Newspaper of The New York Herald, 9 Kasım 1855, Page 2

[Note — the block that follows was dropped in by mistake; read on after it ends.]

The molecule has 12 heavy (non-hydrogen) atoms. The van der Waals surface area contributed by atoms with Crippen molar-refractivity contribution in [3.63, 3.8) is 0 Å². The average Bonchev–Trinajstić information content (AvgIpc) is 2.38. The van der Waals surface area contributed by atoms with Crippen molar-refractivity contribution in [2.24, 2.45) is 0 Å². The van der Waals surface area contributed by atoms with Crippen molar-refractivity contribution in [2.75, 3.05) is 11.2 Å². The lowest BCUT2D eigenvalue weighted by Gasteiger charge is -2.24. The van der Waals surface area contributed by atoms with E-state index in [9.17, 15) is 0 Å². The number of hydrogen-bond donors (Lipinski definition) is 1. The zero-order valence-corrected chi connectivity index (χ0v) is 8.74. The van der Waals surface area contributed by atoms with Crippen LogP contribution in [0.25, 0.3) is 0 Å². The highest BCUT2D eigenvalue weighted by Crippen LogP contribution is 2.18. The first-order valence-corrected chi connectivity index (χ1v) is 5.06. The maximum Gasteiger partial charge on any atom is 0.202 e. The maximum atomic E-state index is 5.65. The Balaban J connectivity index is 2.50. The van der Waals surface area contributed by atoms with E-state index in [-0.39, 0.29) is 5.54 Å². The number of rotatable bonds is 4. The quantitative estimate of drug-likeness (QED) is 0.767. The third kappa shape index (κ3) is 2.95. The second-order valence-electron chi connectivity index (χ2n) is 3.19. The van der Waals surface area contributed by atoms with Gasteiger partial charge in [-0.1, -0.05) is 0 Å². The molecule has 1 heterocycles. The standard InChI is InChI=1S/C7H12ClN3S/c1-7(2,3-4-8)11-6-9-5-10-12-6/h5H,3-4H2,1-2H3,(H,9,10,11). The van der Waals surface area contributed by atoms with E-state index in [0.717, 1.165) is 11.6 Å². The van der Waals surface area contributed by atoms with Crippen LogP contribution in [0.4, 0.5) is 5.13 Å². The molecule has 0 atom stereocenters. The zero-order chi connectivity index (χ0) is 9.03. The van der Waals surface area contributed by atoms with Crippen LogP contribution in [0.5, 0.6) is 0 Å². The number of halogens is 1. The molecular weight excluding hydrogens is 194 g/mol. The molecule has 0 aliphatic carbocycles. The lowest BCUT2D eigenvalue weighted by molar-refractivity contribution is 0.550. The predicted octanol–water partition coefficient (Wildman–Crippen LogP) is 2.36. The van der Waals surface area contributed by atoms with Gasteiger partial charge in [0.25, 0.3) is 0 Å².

Newspaper of The New York Herald dated 9 Kasım 1855 Page 2